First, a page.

During the Scientific Sessions of the American Heart Association I spoke to several people and attended a session with several speakers on the importance of open data.
On the availability of patient level data, every talk and conversation has had the same two competing threads:
1) Making data more open is hugely important to the future of research
2) Making data more open is hard to do
But there has been a third facet that has cropped up more than once: researchers who pronounce the importance of open data with their words and undermine it with their decisions of where to submit to publish.
In the spirit of disclosure, the BMJ actively campaigns on this and, as of January 2013, the BMJ no longer publishes any trial of drugs or devices where the authors do not commit to making the relevant anonymized patient level data available, on reasonable request. So I have a huge invested interest in the following. But pretend I don’t.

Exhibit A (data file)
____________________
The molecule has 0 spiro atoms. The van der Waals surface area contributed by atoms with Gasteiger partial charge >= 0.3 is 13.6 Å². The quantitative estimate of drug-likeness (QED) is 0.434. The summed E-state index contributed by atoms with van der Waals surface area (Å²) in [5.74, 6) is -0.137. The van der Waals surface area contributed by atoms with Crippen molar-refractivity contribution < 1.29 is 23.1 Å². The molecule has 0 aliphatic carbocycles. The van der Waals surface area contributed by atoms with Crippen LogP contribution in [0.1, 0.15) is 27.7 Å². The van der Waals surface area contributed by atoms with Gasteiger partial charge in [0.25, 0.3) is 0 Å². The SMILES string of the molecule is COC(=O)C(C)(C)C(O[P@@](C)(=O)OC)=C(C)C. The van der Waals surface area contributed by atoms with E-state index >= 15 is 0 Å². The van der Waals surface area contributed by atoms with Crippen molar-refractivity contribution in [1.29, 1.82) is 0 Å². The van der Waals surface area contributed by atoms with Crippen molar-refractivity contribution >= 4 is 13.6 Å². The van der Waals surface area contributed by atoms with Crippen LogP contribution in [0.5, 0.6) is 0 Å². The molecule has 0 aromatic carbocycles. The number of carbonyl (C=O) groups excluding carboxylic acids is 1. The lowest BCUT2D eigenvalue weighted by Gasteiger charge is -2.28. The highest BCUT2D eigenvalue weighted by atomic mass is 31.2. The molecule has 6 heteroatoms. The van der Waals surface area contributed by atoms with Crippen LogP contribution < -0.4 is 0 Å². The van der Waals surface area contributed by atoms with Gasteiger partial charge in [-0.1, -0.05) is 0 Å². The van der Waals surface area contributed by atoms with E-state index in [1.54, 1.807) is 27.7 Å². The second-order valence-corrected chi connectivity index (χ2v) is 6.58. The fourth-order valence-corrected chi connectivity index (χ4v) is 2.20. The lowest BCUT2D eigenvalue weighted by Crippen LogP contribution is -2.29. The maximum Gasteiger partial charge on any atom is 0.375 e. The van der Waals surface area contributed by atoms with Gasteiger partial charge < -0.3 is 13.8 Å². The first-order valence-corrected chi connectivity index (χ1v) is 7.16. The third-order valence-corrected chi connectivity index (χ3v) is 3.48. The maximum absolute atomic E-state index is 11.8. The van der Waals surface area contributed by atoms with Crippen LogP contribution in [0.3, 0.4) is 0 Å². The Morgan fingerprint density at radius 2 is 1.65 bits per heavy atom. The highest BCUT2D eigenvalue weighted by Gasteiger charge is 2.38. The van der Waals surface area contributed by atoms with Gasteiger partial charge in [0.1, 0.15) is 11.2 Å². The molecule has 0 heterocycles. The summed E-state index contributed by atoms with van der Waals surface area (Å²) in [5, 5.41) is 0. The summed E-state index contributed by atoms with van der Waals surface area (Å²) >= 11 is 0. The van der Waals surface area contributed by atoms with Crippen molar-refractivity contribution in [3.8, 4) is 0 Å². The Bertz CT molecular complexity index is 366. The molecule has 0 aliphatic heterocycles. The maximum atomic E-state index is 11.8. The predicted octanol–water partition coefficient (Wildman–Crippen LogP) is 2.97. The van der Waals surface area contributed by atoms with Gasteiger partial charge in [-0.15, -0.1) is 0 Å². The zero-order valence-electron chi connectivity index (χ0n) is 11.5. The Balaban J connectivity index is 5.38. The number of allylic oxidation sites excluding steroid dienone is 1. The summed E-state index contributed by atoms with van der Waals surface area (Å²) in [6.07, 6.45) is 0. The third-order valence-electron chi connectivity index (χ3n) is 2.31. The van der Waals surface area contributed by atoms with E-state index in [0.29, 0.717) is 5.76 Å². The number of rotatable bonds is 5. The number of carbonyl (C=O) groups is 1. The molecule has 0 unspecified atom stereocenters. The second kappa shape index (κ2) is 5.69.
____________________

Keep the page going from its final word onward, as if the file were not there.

Put bluntly, when you tell me with your mouth that you care deeply about open data and then submit your research to a journal that does not have similar standards on data, you sound like a hypocrite.
I wondered about toning down that sentence to something like “you are making statements as to the relativity of importance of patient level data,” but I think that sounded too weak—because it is. If you choose a journal for impact factor, audience, future funding potential, and so on, you are making a good and important choice, which does indeed reflect the current priorities of your peers. Well done. This is not a judgement, it is a mirror. Do not then turn around to me, your colleagues, and the scientific community at large, and claim that the issue of open data is of vital importance to you. Your considered actions do not back this up.
If researchers really want to stress the importance of opening up patient level data then maybe it’s time to make it a priority and only consider journals with open data policies. Go on. I dare you. Or are you just a hypocrite?
Edward Davies is US news and features editor, BMJ.